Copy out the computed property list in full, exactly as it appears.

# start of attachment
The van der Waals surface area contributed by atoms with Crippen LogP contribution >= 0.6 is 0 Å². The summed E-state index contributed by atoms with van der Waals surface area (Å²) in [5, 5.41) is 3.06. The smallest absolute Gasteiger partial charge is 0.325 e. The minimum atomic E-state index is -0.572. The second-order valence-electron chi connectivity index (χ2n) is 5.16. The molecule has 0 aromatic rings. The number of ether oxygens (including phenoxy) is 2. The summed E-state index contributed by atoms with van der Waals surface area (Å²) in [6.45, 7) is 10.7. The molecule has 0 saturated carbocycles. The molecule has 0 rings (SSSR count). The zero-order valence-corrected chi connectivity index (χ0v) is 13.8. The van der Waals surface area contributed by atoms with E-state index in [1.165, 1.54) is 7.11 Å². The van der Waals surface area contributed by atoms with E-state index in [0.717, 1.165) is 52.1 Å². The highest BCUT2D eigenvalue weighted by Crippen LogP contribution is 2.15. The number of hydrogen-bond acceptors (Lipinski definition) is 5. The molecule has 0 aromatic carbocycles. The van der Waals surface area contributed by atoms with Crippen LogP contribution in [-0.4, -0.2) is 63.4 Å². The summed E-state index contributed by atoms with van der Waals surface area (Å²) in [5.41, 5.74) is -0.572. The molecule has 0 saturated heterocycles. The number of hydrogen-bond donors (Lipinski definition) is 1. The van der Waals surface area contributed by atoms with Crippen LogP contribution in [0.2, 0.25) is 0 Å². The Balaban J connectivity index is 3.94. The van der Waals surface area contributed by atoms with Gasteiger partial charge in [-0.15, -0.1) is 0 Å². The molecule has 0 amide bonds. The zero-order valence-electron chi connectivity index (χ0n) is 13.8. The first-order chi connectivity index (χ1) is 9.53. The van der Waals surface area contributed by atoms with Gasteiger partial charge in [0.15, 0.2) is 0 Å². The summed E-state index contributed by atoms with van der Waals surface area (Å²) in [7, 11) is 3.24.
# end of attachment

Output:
The van der Waals surface area contributed by atoms with Crippen LogP contribution >= 0.6 is 0 Å². The summed E-state index contributed by atoms with van der Waals surface area (Å²) in [5, 5.41) is 3.06. The smallest absolute Gasteiger partial charge is 0.325 e. The minimum atomic E-state index is -0.572. The second-order valence-electron chi connectivity index (χ2n) is 5.16. The molecule has 0 aromatic rings. The number of ether oxygens (including phenoxy) is 2. The summed E-state index contributed by atoms with van der Waals surface area (Å²) in [6.45, 7) is 10.7. The molecule has 0 saturated carbocycles. The molecule has 0 rings (SSSR count). The zero-order valence-corrected chi connectivity index (χ0v) is 13.8. The van der Waals surface area contributed by atoms with E-state index in [1.165, 1.54) is 7.11 Å². The van der Waals surface area contributed by atoms with E-state index in [0.717, 1.165) is 52.1 Å². The highest BCUT2D eigenvalue weighted by Crippen LogP contribution is 2.15. The number of hydrogen-bond acceptors (Lipinski definition) is 5. The molecule has 0 aromatic carbocycles. The van der Waals surface area contributed by atoms with Crippen LogP contribution in [-0.4, -0.2) is 63.4 Å². The summed E-state index contributed by atoms with van der Waals surface area (Å²) in [5.41, 5.74) is -0.572. The molecule has 0 saturated heterocycles. The number of hydrogen-bond donors (Lipinski definition) is 1. The van der Waals surface area contributed by atoms with Crippen LogP contribution in [0.2, 0.25) is 0 Å². The Balaban J connectivity index is 3.94. The van der Waals surface area contributed by atoms with Gasteiger partial charge in [-0.15, -0.1) is 0 Å². The molecule has 0 amide bonds. The zero-order valence-electron chi connectivity index (χ0n) is 13.8. The first-order chi connectivity index (χ1) is 9.53. The van der Waals surface area contributed by atoms with Gasteiger partial charge in [0.15, 0.2) is 0 Å². The summed E-state index contributed by atoms with van der Waals surface area (Å²) in [7, 11) is 3.24.